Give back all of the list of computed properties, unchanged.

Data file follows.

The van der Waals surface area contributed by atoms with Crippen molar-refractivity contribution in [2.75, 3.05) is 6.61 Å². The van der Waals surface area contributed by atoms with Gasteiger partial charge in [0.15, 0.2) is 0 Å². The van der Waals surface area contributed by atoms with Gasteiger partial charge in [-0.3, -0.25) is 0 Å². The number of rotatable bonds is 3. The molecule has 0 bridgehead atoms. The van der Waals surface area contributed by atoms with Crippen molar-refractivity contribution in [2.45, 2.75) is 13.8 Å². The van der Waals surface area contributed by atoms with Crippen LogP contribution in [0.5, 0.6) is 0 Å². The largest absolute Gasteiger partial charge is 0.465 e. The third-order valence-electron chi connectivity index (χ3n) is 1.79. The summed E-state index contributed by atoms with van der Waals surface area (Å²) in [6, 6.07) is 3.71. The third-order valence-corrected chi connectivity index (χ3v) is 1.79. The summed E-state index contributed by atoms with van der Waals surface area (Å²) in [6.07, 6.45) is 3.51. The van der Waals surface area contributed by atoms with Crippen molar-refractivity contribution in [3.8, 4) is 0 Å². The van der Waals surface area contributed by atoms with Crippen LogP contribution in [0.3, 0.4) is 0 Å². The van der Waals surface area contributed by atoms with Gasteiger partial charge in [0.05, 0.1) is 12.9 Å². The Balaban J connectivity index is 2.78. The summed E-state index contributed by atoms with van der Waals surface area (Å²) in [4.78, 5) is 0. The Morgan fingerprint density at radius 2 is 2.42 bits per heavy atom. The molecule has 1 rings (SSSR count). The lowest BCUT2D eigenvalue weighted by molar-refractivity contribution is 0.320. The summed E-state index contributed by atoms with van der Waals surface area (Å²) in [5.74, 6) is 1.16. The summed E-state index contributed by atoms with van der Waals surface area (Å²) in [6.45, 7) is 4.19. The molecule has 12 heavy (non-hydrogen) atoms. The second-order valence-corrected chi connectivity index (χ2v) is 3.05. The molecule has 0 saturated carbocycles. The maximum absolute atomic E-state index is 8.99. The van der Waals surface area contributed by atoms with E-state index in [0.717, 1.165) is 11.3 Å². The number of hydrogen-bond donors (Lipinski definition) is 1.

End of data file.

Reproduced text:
The van der Waals surface area contributed by atoms with Crippen molar-refractivity contribution in [2.75, 3.05) is 6.61 Å². The van der Waals surface area contributed by atoms with Gasteiger partial charge in [0.15, 0.2) is 0 Å². The van der Waals surface area contributed by atoms with Gasteiger partial charge in [-0.3, -0.25) is 0 Å². The number of rotatable bonds is 3. The molecule has 0 bridgehead atoms. The van der Waals surface area contributed by atoms with Crippen molar-refractivity contribution in [2.45, 2.75) is 13.8 Å². The van der Waals surface area contributed by atoms with Crippen LogP contribution in [0.5, 0.6) is 0 Å². The largest absolute Gasteiger partial charge is 0.465 e. The third-order valence-electron chi connectivity index (χ3n) is 1.79. The summed E-state index contributed by atoms with van der Waals surface area (Å²) in [6, 6.07) is 3.71. The third-order valence-corrected chi connectivity index (χ3v) is 1.79. The summed E-state index contributed by atoms with van der Waals surface area (Å²) in [6.07, 6.45) is 3.51. The van der Waals surface area contributed by atoms with Crippen molar-refractivity contribution in [3.8, 4) is 0 Å². The van der Waals surface area contributed by atoms with Crippen LogP contribution in [0.3, 0.4) is 0 Å². The van der Waals surface area contributed by atoms with Gasteiger partial charge in [0.05, 0.1) is 12.9 Å². The Balaban J connectivity index is 2.78. The summed E-state index contributed by atoms with van der Waals surface area (Å²) in [4.78, 5) is 0. The Morgan fingerprint density at radius 2 is 2.42 bits per heavy atom. The molecule has 1 rings (SSSR count). The lowest BCUT2D eigenvalue weighted by molar-refractivity contribution is 0.320. The summed E-state index contributed by atoms with van der Waals surface area (Å²) in [5.74, 6) is 1.16. The summed E-state index contributed by atoms with van der Waals surface area (Å²) in [6.45, 7) is 4.19. The molecule has 12 heavy (non-hydrogen) atoms. The second-order valence-corrected chi connectivity index (χ2v) is 3.05. The molecule has 0 saturated carbocycles. The maximum absolute atomic E-state index is 8.99. The van der Waals surface area contributed by atoms with E-state index in [0.717, 1.165) is 11.3 Å². The number of hydrogen-bond donors (Lipinski definition) is 1.